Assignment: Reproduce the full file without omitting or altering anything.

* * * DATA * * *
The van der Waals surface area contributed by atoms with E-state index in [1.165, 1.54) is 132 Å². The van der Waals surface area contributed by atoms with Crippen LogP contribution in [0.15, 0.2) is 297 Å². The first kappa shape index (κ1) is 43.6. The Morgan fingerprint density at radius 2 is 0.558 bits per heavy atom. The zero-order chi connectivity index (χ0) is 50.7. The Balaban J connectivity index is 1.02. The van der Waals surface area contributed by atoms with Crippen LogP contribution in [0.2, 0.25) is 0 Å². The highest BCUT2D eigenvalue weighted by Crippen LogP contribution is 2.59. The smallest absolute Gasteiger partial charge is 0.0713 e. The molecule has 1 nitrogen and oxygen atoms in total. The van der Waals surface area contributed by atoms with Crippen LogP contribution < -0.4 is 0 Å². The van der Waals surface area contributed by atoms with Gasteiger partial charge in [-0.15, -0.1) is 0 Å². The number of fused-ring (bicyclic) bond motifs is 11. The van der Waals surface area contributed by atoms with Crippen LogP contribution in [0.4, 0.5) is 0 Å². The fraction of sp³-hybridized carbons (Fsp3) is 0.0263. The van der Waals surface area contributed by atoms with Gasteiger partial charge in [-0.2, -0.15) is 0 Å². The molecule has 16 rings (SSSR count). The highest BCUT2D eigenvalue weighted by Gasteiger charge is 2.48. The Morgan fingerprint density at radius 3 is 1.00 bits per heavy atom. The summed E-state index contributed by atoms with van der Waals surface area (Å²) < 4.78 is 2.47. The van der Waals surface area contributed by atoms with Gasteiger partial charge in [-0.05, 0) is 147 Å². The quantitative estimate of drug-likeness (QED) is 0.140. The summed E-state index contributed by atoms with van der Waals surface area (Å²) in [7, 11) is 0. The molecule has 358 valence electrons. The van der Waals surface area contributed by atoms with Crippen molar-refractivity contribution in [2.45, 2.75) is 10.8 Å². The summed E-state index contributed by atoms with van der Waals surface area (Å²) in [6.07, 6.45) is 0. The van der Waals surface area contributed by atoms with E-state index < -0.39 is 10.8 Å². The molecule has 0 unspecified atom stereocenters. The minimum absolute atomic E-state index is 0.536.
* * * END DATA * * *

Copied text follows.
The van der Waals surface area contributed by atoms with E-state index in [1.165, 1.54) is 132 Å². The van der Waals surface area contributed by atoms with Crippen LogP contribution in [0.15, 0.2) is 297 Å². The first kappa shape index (κ1) is 43.6. The Morgan fingerprint density at radius 2 is 0.558 bits per heavy atom. The zero-order chi connectivity index (χ0) is 50.7. The Balaban J connectivity index is 1.02. The van der Waals surface area contributed by atoms with Crippen LogP contribution in [0.2, 0.25) is 0 Å². The highest BCUT2D eigenvalue weighted by Crippen LogP contribution is 2.59. The smallest absolute Gasteiger partial charge is 0.0713 e. The molecule has 1 nitrogen and oxygen atoms in total. The van der Waals surface area contributed by atoms with Crippen LogP contribution < -0.4 is 0 Å². The van der Waals surface area contributed by atoms with Gasteiger partial charge in [-0.15, -0.1) is 0 Å². The number of fused-ring (bicyclic) bond motifs is 11. The van der Waals surface area contributed by atoms with Crippen LogP contribution in [0.4, 0.5) is 0 Å². The fraction of sp³-hybridized carbons (Fsp3) is 0.0263. The van der Waals surface area contributed by atoms with Gasteiger partial charge in [-0.2, -0.15) is 0 Å². The molecule has 16 rings (SSSR count). The highest BCUT2D eigenvalue weighted by Gasteiger charge is 2.48. The Morgan fingerprint density at radius 3 is 1.00 bits per heavy atom. The summed E-state index contributed by atoms with van der Waals surface area (Å²) < 4.78 is 2.47. The van der Waals surface area contributed by atoms with Gasteiger partial charge in [-0.05, 0) is 147 Å². The quantitative estimate of drug-likeness (QED) is 0.140. The summed E-state index contributed by atoms with van der Waals surface area (Å²) in [7, 11) is 0. The molecule has 358 valence electrons. The van der Waals surface area contributed by atoms with Crippen molar-refractivity contribution in [2.45, 2.75) is 10.8 Å². The summed E-state index contributed by atoms with van der Waals surface area (Å²) in [6.07, 6.45) is 0. The van der Waals surface area contributed by atoms with E-state index < -0.39 is 10.8 Å². The molecule has 0 unspecified atom stereocenters. The minimum absolute atomic E-state index is 0.536.